Heating up water is the biggest contributor to greenhouse gas emissions in the average home, accounting for for nearly a quarter of a typical Australian household’s emissions. Selecting a hot water system that is most suitable and efficient based on the size of your household, patterns of water use and climate can help you reduce greenhouse gas emissions, as well as saving you considerable money in ongoing costs.
So what type of hot water system is most suitable for me?
There are 3 types of systems, each with their own advantages.
If you’re looking at purchasing a new hot water system the first thing you need to decide is the type of system.
Electric hot water system
These are generally the cheapest systems to buy, and can be setup indoor or outdoor, allowing flexibility on where you install it. However most run on peak electricity, meaning they are the most expensive option in terms of ongoing costs. Off peak storage units (available in some areas) allows you to heat water overnight when tariffs are lower, but you would need to purchase a larger tank to ensure there is enough hot water to get you through the day.
Another option for an electric hot water system is heat pumps. These extract heat energy from the air and use it to heat water. Heat pumps use considerably less electricity than conventional systems making them very efficient. But upfront costs and ongoing maintenance can add up. The noise can also be problematic if your house is very close to your neighbours.
Gas hot water system
A gas heater is more expensive to purchase, generally around $500-1000 higher than an electric system. But ongoing costs will be lower since gas is cheaper than electricity and there are no tariffs so prices won’t fluctuate throughout the day. Another advantage of this is the units don’t need to be as large because they can operate whenever required.
Gas systems are typically for outdoor use but if they have a flue can also be setup inside. They also come with an energy efficiency rating, allowing you to see which brands and models are most efficient, allowing you to make an educated choice.
If you decide upon a gas hot water system, you also need to choose whether it will be storage or instant (continuous flow). Storage is more common, and stainless steel (while more expensive) will require less maintenance than standard steel tanks. Instant gas heats water as you need it and are generally cheaper to run because no heat gets lost. A high efficiency gas storage or instant system will serve most houses very well.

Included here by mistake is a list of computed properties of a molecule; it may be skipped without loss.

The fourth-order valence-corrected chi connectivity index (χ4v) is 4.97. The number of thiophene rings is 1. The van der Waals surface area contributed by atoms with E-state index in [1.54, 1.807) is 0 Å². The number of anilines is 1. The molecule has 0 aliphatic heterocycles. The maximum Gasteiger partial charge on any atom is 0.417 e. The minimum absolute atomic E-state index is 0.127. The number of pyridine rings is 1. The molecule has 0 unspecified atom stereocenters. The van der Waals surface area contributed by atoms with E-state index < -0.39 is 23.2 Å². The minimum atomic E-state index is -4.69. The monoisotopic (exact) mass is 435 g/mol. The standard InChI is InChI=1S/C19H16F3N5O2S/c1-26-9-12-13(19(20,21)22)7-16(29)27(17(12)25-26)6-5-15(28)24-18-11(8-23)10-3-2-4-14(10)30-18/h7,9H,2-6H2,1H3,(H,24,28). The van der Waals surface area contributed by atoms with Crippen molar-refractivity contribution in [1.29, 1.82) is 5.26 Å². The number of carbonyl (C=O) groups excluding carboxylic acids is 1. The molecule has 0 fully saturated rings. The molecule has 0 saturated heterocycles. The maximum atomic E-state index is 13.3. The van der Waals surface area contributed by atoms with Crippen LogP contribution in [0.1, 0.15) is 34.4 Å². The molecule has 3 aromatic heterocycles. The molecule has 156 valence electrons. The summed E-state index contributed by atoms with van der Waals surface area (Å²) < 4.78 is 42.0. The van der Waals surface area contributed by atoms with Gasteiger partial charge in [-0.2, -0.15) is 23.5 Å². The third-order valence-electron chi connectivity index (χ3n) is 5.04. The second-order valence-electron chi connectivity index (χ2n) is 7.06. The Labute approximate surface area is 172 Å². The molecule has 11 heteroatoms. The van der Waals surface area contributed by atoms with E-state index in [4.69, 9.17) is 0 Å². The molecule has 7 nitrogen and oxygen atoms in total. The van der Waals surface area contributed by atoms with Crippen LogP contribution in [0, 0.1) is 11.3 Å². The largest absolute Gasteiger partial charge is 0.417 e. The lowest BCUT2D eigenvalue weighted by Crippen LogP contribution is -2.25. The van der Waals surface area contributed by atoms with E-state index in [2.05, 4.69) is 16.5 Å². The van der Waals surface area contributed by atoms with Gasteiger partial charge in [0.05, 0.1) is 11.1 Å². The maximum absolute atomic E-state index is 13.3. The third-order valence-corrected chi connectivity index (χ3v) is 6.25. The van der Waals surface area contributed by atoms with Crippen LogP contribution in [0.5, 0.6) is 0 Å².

Solar hot water
In terms of upfront costs, this option is the most expensive. A solar hot water system requires both a storage tank and solar panels. But once setup, a solar hot water system has very low running costs, getting “free” energy from the sun. So over the years, the initial system is paid off (and then some) due to much lower electricity bills.
Solar hot water systems will typically also come with a gas or electric booster element to provide hot water on days of little sunshine, or when demand exceeds supply.
Graph from Sustainability Victoria
How much hot water do I need?
If you choose a storage heater that is too small it’s likely you’ll continually be running out of hot water. At the other end of the scale, choose one that’s too big and you’ll waste money paying to heat water that you’re not even using.
Storage hot water heaters should be chosen according to household size. The more people in your home, the larger your storage tank should be. For households of 4 or more people, a gas storage system is usually the best option.
Instant systems (continuous flow) should be chosen according to the number of hot water outlets in the home, as opposed to the number of people. For lower usage, these systems work well.
Solar hot water systems should be chosen according to household size. So if you have a large household, a larger tank and more kW of solar panels will be required.
Which brand should I choose?
A number of brands sell systems that will efficiently and reliably provide hot water to your home. We don’t have a preference but some of the quality brands include Bosch, Rheem, Rinnai, Vulcan and Dux. At Quicksure Plumbing, we can replace or repair your existing system and install a new hot water system.
Please contact us if you have any questions or would like more information.